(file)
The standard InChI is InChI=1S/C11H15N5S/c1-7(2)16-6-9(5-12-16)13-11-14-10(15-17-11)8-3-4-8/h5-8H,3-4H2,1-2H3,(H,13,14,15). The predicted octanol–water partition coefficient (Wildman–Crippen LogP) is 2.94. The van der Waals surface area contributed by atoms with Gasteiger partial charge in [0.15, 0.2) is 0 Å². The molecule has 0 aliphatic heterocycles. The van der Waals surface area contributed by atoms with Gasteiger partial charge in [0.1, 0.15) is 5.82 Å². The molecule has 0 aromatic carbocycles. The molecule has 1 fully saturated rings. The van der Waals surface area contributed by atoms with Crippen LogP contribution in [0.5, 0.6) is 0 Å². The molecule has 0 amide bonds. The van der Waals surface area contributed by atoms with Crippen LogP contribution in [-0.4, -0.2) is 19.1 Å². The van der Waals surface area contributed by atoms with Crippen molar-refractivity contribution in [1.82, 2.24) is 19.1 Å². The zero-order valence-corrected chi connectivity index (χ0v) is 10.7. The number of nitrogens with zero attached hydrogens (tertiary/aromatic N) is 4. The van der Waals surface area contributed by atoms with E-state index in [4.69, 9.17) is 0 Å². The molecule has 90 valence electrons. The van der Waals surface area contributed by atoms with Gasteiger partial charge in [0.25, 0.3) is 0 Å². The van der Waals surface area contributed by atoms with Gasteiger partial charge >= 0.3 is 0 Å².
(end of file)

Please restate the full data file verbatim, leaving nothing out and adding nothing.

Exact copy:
The standard InChI is InChI=1S/C11H15N5S/c1-7(2)16-6-9(5-12-16)13-11-14-10(15-17-11)8-3-4-8/h5-8H,3-4H2,1-2H3,(H,13,14,15). The predicted octanol–water partition coefficient (Wildman–Crippen LogP) is 2.94. The van der Waals surface area contributed by atoms with Gasteiger partial charge in [0.15, 0.2) is 0 Å². The molecule has 0 aliphatic heterocycles. The van der Waals surface area contributed by atoms with Gasteiger partial charge in [0.1, 0.15) is 5.82 Å². The molecule has 0 aromatic carbocycles. The molecule has 1 fully saturated rings. The van der Waals surface area contributed by atoms with Crippen LogP contribution in [0.5, 0.6) is 0 Å². The molecule has 0 amide bonds. The van der Waals surface area contributed by atoms with Crippen LogP contribution in [-0.4, -0.2) is 19.1 Å². The van der Waals surface area contributed by atoms with Crippen molar-refractivity contribution in [1.82, 2.24) is 19.1 Å². The zero-order valence-corrected chi connectivity index (χ0v) is 10.7. The number of nitrogens with zero attached hydrogens (tertiary/aromatic N) is 4. The van der Waals surface area contributed by atoms with E-state index in [4.69, 9.17) is 0 Å². The molecule has 90 valence electrons. The van der Waals surface area contributed by atoms with Gasteiger partial charge in [0.25, 0.3) is 0 Å². The van der Waals surface area contributed by atoms with Gasteiger partial charge >= 0.3 is 0 Å².